He locks a hand around her upper arm and ducks into the alley to their right, heart in his throat, dragging her with him. Her bone twists beneath the flesh, he presses her against the wall. Dirty wall. Rougher than sandpaper, more interesting in its variability. Broken glass under their feet, recognizable by the teeth-grinding scrape it makes on the asphalt. Thumb and forefinger working into her grimace, he drags the slimy wad of strawberry-stinking gum from between her teeth and flattens it onto the wall.
"I do," Nathan whispers into her mouth. Sometimes the thing you love most in the world is the one thing you should avoid at all costs, because it’s bad for you, bad for others - but it still feels better than anything. So you need to be around people that understand that feeling, to know you are not alone, that every day you have to remind yourself why you don’t give in.
Unbuttoning her blouse rapidly, other hand around her throat, Nathan is suddenly uncertain what he has shared and what has been inner monologue. Her pulse jumps beneath his thumb. He doesn't remember slipping on the gloves.
And that there are other people fighting just as hard if not harder than you. Nathan cannot see her face in the dark and does not want to. He hates her face. It's a lie.
"Four hundred and forty-one days. I burned the boxes under the bed Saturday night after I saw you. But I told myself if you confessed, if you would just try, I would let it go." He shapes his mouth carefully to be sure he voices this.
A choked sob escapes her with a waft of strawberry, and he removes his hand. "I’ll still tell," she hisses hopefully. "Next week. Next week - or - or right now. Not everyone is gone. We can go back. I can start over. I can start over tonight."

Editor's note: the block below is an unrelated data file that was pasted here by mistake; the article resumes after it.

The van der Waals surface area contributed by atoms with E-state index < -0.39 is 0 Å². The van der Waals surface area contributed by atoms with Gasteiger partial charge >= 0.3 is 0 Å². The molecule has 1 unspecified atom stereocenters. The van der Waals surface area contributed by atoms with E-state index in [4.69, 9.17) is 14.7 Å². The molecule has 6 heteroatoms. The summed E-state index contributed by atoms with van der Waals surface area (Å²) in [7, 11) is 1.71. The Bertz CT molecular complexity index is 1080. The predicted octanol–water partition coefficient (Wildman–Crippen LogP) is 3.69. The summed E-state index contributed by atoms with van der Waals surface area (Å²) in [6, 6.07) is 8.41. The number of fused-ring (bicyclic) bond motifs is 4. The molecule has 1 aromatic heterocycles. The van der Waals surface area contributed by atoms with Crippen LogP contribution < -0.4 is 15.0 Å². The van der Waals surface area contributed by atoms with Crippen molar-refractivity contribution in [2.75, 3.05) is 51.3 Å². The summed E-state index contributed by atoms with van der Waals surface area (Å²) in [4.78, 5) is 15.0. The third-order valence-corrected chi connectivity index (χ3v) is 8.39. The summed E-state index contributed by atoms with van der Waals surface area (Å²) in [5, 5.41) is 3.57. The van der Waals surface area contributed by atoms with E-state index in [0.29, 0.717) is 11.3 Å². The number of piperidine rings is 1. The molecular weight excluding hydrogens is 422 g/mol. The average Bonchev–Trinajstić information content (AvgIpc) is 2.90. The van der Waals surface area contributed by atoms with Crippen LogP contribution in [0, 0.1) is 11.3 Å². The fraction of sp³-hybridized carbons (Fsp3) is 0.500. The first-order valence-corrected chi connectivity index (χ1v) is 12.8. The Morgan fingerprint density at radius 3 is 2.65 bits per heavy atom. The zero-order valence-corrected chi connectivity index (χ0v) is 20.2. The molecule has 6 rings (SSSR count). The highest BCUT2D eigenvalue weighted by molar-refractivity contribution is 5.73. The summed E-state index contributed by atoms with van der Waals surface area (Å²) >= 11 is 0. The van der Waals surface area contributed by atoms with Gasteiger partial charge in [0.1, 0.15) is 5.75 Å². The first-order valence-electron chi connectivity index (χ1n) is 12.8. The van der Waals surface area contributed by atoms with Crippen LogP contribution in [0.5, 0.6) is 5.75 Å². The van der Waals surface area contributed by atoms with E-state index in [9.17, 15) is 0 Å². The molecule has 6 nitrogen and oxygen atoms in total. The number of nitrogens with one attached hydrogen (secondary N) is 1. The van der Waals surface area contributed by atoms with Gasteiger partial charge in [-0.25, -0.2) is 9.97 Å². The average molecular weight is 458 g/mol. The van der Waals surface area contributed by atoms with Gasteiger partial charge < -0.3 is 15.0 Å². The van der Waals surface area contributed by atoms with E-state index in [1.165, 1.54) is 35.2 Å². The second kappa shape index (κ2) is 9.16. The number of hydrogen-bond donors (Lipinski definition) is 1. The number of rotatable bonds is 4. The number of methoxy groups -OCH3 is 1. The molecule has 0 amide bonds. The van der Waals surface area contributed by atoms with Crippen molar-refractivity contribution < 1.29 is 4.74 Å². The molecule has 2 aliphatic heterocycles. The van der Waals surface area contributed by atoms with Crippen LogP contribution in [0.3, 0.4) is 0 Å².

The tone of voice so familiar, the words don’t matter. Always the strained calm, the assurance of whatever is needed to make him stop. Knees weak, he places his hand carefully back over her windpipe. No reason to explain he was on the fence already - that no matter how fast or how far he walks, how many streetlight paths he follows, he still needs the alleys. Still needs the flutter and the struggle. Running into her - literally - on Saturday had been the last sign. "I just need a little break," he mumbles. She begins to cry, but he continues. "The important thing to remember is that I can start over."
In the dark, in the alley, under the faraway moon, the smell of piss and rot nearly make him cry with the sense of home. The familiar last ditch flailing of Her. All these things must be what the others feel when they slip into a bar. Climb onto a stool. Watch the bartender touch the neck of the bottle to the lip of the glass, gently, gently.
Shot glass reaching the mouth. Needle piercing the vein. Penis touching just the edge of the vaginal lips, almost, almost. Quarter half in the slot machine.
The firm handle under his gloved palm, the upward thrust of the blade, slipping through her skin and upward under her sternum, delicious resistance and a completely unique slurping, tearing sound. Her body stiffens and Nathan covers her mouth smoothly to stifle the scream of pain and surprise. Takes two steps back with a dancer's fluid movement to keep the blood from pouring onto his shoes.
She shakes, bleeding out, body vibrating against his fist, under his palm. Burying his face in the shoulder of her jacket, Nathan cries with happiness and despair. Cries with relief.
An hour later he is still walking, fingering the polaroids deep in his pocket. He will not look at them, at the ghost illuminated.
Dropping his gloves into a trashcan as he passes, Nathan finds the circles of streetlights that lead home. More ashamed by the stillness inside than failure, he sets his worn soles back on the path.
Tomorrow is Day One.

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amanda gowin

Amanda Gowin lives in the foothills of Appalachia with her husband and son. She has always written and always will.